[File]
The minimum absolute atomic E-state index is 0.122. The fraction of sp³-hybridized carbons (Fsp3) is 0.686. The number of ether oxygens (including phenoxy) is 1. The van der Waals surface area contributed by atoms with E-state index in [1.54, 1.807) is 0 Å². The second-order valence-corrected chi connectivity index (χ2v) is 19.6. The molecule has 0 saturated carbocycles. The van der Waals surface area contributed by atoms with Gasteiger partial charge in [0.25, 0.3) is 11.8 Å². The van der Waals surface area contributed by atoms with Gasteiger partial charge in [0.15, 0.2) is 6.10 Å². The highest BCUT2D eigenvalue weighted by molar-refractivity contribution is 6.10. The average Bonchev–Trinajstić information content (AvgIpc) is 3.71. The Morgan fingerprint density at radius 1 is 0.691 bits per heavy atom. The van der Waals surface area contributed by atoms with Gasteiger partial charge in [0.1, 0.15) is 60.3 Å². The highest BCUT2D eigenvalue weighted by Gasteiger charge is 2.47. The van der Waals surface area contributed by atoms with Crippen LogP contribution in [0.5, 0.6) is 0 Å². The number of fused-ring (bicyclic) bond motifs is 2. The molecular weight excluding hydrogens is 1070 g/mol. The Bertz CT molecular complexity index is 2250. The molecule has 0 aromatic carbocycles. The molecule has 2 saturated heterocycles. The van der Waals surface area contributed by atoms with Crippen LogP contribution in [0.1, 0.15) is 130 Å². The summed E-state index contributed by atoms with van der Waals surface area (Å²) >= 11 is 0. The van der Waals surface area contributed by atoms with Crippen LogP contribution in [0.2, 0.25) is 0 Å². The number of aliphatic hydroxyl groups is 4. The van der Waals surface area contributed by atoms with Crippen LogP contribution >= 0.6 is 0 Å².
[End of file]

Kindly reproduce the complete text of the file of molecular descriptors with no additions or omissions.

The minimum absolute atomic E-state index is 0.122. The fraction of sp³-hybridized carbons (Fsp3) is 0.686. The number of ether oxygens (including phenoxy) is 1. The van der Waals surface area contributed by atoms with E-state index in [1.54, 1.807) is 0 Å². The second-order valence-corrected chi connectivity index (χ2v) is 19.6. The molecule has 0 saturated carbocycles. The van der Waals surface area contributed by atoms with Gasteiger partial charge in [0.25, 0.3) is 11.8 Å². The van der Waals surface area contributed by atoms with Gasteiger partial charge in [0.15, 0.2) is 6.10 Å². The highest BCUT2D eigenvalue weighted by molar-refractivity contribution is 6.10. The average Bonchev–Trinajstić information content (AvgIpc) is 3.71. The Morgan fingerprint density at radius 1 is 0.691 bits per heavy atom. The van der Waals surface area contributed by atoms with Gasteiger partial charge in [0.1, 0.15) is 60.3 Å². The highest BCUT2D eigenvalue weighted by Gasteiger charge is 2.47. The van der Waals surface area contributed by atoms with Crippen LogP contribution in [0.5, 0.6) is 0 Å². The number of fused-ring (bicyclic) bond motifs is 2. The molecular weight excluding hydrogens is 1070 g/mol. The Bertz CT molecular complexity index is 2250. The molecule has 0 aromatic carbocycles. The molecule has 2 saturated heterocycles. The van der Waals surface area contributed by atoms with Crippen LogP contribution in [0.1, 0.15) is 130 Å². The summed E-state index contributed by atoms with van der Waals surface area (Å²) >= 11 is 0. The van der Waals surface area contributed by atoms with Crippen LogP contribution in [0.2, 0.25) is 0 Å². The number of aliphatic hydroxyl groups is 4. The van der Waals surface area contributed by atoms with Crippen LogP contribution >= 0.6 is 0 Å².